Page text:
Apple has not yet offered a cloud-music service on its own, but a new app available in the App Store hopes to fill that void.
The mSpot music app lets users store up to 2GB of compressed music files in a cloud-based locker, and then stream it to their iPhone or other Internet-enabled devices. It's the same app the company released for the Android back in June, but this time approved for the iPhone.
Users who want more than 2GB can pay $4 a month for 40GB. The size of storage is important because of how mSpot goes about offering this service without music licensing deals. See, this is a true music locker, in which users must transfer copies of their digital music files to the cloud for storage, and then stream from there.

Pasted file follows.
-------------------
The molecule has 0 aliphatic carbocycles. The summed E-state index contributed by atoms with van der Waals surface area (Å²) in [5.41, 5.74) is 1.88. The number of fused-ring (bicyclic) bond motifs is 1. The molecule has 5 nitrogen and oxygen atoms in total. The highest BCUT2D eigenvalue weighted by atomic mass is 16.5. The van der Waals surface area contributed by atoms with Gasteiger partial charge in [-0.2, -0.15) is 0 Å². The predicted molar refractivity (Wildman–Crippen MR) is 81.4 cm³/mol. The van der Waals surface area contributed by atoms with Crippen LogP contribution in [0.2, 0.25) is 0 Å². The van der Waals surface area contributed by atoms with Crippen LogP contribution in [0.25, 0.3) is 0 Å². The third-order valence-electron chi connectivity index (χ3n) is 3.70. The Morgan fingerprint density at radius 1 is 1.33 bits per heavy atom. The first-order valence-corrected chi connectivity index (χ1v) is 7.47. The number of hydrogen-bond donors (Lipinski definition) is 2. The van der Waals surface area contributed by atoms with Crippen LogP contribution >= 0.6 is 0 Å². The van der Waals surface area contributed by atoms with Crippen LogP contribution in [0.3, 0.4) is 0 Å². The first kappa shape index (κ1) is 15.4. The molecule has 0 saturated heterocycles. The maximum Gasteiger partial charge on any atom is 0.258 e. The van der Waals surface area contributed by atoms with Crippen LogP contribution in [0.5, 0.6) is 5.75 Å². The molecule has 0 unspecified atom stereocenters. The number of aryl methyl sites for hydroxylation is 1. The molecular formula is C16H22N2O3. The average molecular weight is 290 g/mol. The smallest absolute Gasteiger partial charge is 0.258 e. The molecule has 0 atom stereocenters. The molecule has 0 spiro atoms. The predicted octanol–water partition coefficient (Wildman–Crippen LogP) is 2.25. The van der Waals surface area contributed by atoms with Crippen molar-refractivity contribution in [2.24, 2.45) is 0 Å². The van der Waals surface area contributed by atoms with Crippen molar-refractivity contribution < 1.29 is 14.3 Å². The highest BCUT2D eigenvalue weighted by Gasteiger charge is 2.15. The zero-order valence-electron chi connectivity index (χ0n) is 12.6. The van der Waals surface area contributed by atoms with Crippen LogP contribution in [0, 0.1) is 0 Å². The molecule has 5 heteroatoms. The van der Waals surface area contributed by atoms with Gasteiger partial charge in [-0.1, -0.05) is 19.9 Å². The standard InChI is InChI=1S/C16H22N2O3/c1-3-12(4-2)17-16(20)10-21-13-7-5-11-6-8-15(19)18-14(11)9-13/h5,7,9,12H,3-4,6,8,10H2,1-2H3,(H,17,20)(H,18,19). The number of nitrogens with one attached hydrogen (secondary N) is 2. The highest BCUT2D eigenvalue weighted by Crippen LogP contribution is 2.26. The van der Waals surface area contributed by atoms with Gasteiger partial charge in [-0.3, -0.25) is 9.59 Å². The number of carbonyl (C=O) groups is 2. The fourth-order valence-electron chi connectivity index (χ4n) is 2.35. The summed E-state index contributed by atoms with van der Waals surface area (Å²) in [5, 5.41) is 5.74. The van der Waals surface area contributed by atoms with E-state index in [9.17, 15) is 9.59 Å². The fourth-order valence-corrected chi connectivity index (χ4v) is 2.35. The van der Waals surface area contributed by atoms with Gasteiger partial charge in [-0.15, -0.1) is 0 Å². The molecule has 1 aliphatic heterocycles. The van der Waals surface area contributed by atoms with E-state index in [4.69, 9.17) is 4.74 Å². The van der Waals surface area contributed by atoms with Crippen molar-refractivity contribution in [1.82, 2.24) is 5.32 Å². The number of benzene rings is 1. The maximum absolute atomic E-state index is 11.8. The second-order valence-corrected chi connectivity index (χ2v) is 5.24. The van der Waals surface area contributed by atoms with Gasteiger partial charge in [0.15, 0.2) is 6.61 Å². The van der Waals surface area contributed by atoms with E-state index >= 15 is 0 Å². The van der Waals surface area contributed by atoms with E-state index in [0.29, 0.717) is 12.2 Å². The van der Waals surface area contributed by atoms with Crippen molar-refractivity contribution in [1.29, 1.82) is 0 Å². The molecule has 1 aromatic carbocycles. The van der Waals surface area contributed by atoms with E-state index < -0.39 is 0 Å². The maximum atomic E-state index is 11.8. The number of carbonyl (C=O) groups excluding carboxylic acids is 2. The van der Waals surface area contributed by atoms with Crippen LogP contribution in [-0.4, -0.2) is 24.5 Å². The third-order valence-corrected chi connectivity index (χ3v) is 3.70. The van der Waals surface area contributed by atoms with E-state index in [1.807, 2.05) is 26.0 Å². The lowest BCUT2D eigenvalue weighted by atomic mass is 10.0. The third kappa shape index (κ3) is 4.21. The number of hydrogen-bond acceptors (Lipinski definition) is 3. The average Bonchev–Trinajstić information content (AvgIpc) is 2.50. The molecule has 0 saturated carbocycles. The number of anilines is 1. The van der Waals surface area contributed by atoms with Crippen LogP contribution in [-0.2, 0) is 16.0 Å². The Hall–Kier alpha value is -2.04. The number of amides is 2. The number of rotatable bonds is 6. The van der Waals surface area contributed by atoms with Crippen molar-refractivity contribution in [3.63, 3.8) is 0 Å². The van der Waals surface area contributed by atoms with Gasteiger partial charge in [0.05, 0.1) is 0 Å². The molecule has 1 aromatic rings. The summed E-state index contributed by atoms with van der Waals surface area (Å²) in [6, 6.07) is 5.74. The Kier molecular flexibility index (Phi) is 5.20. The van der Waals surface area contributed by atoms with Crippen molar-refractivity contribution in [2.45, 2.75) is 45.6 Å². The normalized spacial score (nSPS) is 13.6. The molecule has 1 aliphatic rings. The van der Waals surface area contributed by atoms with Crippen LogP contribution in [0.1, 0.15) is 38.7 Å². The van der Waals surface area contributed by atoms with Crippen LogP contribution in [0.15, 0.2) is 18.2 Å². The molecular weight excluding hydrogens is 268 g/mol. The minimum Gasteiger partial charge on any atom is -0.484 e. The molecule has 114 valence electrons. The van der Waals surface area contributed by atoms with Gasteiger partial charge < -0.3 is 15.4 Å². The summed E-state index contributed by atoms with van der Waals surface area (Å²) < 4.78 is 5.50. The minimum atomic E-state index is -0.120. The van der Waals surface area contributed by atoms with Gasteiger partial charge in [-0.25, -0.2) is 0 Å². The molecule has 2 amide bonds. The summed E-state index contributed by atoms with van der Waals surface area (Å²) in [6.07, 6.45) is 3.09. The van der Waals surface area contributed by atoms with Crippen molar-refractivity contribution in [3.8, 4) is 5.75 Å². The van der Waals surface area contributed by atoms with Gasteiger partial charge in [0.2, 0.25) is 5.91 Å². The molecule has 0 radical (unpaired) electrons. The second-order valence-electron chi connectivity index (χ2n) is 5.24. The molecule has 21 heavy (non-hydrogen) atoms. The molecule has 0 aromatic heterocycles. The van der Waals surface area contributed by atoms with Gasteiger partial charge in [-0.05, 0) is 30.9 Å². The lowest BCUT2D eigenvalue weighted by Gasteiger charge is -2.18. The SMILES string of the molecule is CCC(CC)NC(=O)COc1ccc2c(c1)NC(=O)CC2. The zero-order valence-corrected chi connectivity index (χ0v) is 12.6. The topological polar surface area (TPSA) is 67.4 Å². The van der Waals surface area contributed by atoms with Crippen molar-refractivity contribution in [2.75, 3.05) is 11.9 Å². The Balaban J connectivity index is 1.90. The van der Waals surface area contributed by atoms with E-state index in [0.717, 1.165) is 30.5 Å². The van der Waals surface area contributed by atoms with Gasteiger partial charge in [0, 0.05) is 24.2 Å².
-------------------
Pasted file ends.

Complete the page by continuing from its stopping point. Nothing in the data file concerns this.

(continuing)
Other music locker services simply scan the song titles in their users' libraries and then match them against a cloud-based server to give access only to songs with a match. There's no transfer of files necessary and the provider needs only host one copy of each song.
In mSpot's case, it actually hosts multiple copies of the same song in each users individual locker. Label sources speaking to Billboard about cloud services in the past have expressed uncertainty over whether they have the legal standing to demand extra payment for this kind of model. It's certainly more expensive of a service to provide, given the need to maintain servers and son on.
mSpot claims more than a million downloads of the Android version of the app and 500,000 registered users, but won't detail how many of those are in active use.